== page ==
Our very last large adventure was to the beautiful, beautiful city of Nanjing. Nanjing was once the capitol of China before Beijing and is now known as “the southern capitol”. In my opinion, Nanjing was the most beautiful city we visited in China. The weather while we were there was gorgeous and we got to tour some beautiful parks including Purple Mountain and the Nanjing City Wall. The purpose of this last trip was to visit a scholar that had trained with Dad at OSU and she set up us in a beautiful hotel adjoining a really nice park. It was during this trip I realized how very much I had missed the countryside, nature, and the sounds of birds even. Continue reading “Nanjing: The Last Hurrah”
On a Friday afternoon in September, we decided to go to the “Hutongs”. Hutongs are alleyways and lanes of old and close together houses that are arranged around a central courtyard. Most Hutongs are found by the Forbidden City. We took the bus and subway to get to there. Once we arrived, we immediately went into a leather working shop. That would be one of the many shops we visited. Here are some of the other shops we saw : a “snuff” shop, many food vendors, amber rock shop, bubble drink vendor, tea shops, and music shops. (We all learned not to drink the dry ice in the bubble drink!) I liked all the food we tried, including lamb kabbobs and the “candied fruit on a stick”. Continue reading “It’s a Beautiful Day in the Neighborhood”
Well, we finally made it. And we were so glad we waited. September 28, 2016 was the perfect day to be on the Great Wall. It was a clear day, we got a direct bus ride there, and the Wall was not the least bit crowded. (After looking at video and pictures of the Wall during the holidays we especially realized how lucky we were on this subject!) After an hour/hour and a half bus ride to the wall at Mutianyu we bought on a shuttle bus and went up to the base of the wall. Because it was such a large hike to actually get up to the wall, we decided to take the easier, and more fun, way up. To help me tell the story of the Great Wall, I’ve enlisted the help from the other Ochsner 6 to each tell us about their favorite part of our adventure. Continue reading “The Great Wall”
We were so ready. We had rented a van. We were all rested up. We had picked out our warmest clothes. We had gotten our snacks packed. We were going to the Great Wall.
The next morning we woke up to a massive wind storm. The Great Wall is on top of the mountains…I don’t know about you, but it blowing off the Great wall doesn’t sound so fun to me. Huh.
We weren’t going to the Great Wall….
So we settled for the next best thing, the Forbidden City. We packed into the van and off we went. Continue reading “The (not so) Forbidden City”
After a day of rest from traveling across the ocean, we decided that it was time for Grams and Papa’s first adventure. We didn’t want to start out to big with something like the Great Wall, but then again didn’t want to waste our precious days on anything non-significant. We decided on the Summer Palace. Continue reading “The Summer Palace”
“This is amazing,” I thought to myself while looking over the oldest army in the world. It almost seemed surreal to me when I imagined that I could be standing in the same spot Qin Shi Huang, the First Emperor of China, stood around 2226 years ago to survey his army when it was vibrantly painted and ready to march off to battle. Qin Shi Huang built this army to fight for him in the afterlife and to protect his tomb from intruders, and though these clay warriors may have failed their original mission, many of them still stand strong thousands of years later as a testament to his name. And that is an accomplishment to be proud of.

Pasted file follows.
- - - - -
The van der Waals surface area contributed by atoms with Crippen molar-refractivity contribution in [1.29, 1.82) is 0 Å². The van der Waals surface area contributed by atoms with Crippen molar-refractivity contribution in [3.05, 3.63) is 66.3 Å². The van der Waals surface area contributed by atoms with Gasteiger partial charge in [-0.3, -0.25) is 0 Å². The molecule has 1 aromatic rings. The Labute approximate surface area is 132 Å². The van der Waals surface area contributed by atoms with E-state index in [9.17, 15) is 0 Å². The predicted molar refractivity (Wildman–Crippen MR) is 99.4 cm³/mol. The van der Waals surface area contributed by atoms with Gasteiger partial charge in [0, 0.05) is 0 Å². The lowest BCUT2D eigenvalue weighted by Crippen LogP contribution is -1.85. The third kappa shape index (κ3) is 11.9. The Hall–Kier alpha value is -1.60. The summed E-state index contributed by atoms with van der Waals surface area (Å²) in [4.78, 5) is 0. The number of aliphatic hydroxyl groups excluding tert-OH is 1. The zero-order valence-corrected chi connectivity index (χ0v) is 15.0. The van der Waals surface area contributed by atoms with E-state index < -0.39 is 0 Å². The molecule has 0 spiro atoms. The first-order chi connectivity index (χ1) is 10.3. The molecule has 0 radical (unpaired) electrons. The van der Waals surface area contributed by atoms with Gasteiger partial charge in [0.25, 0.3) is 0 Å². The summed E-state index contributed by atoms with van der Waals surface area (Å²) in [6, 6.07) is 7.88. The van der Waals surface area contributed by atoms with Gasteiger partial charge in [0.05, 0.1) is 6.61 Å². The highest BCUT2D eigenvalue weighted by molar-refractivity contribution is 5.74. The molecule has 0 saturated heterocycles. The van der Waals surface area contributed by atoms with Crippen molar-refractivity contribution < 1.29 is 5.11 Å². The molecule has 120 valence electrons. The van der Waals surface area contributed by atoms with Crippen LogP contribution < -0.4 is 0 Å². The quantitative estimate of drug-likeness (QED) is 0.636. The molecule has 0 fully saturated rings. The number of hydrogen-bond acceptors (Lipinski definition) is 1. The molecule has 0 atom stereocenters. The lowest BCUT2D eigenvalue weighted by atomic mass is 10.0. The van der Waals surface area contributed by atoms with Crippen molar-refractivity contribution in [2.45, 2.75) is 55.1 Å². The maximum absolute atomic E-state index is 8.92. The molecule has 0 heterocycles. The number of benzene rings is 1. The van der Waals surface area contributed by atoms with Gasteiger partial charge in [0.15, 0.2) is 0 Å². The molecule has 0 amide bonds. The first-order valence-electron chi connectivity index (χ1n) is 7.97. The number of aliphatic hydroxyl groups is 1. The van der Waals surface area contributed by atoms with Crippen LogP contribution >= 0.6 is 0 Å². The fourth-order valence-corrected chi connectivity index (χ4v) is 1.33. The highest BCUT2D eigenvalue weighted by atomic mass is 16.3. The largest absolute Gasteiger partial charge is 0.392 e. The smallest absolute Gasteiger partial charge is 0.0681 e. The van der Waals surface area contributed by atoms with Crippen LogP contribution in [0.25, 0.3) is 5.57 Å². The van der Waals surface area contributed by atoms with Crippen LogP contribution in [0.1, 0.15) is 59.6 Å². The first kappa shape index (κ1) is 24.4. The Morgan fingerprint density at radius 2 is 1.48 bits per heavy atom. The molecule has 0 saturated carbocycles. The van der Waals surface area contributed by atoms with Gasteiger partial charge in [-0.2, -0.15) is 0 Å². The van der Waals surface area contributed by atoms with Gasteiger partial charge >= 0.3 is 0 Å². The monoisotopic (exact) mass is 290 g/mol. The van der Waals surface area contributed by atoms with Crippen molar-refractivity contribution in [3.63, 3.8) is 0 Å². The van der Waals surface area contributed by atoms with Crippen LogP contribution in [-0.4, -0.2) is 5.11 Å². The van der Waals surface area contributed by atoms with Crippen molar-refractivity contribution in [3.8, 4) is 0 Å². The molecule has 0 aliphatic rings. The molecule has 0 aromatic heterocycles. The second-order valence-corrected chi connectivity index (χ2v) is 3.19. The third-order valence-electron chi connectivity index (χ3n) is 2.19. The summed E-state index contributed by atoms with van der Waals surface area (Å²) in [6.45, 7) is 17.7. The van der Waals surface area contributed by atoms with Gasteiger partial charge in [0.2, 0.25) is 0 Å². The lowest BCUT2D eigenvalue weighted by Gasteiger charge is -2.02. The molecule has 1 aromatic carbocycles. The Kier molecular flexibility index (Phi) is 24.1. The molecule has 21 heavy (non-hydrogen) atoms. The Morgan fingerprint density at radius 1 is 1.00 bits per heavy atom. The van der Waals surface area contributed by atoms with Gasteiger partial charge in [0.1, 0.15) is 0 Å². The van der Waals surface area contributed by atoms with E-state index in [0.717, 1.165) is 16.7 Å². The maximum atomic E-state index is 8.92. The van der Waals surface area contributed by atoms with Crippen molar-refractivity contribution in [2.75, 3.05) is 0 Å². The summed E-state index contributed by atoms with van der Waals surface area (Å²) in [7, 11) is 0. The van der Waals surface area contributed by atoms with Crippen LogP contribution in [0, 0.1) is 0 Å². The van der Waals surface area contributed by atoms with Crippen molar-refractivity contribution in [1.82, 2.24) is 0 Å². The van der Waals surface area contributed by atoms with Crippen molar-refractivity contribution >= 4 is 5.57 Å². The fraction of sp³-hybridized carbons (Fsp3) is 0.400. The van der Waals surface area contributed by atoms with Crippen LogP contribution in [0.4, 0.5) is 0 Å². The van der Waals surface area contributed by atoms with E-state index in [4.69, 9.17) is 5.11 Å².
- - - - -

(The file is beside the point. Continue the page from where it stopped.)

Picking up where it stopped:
This past Saturday we took an adventure to the National Museum of China. Though the museum was interesting in and of itself, getting there was definitely the real adventure.
This is a picture of one of the many instances that we were asked to take pictures during this adventure. And when I say many instances, I’m talking over twenty times throughout the trip. I was even asked once in the bathroom. We joked that we could be a museum exhibit ourselves. Here in China, people just stare when we pass. It’s so different then what we’re used to in the US, where we are proud of diversity. There, no one stares or asks to take pictures, but things are different very here. At the end of the day we were so done with people taking pictures and staring, but I guess it’s just something we’ll have to get used to.
Another thing that we got to experience this trip were lines. Actually, I don’t know that they could actually be called lines, they were more of blobs. Here in China there are no turns; if what you want is available, you just take it. Also, when there are lines, they are in the strangest places. From the time we walked out of the subway station to the time we went into the National Museum, we waited in about 5 lines which look just about exactly like the picture above. Needless to say, while being here we have learned to fight for what we want (and have had many opportunities to practice our patience too!). 😉
Once we actually got into the museum, there were some really awesome exhibits. We visited the Ancient China display, and one of the oldest things we saw was supposedly from 5000 BC. It was amazing to get to see so many things that were around even before Jesus’ time on Earth.
Eventually we began the journey home, and resolved to not take any more adventures on the weekends to avoid crowds. Saturday was definitely a long day.
I’m sure by the time we come home, we will be seasoned pros at turn snatching and picture posing, but for now, we are still looking for new ways to adjust to our new environment and trying to figure out how to make chocolate chip cookies with out an oven. We’ll let you know if we figure that one out…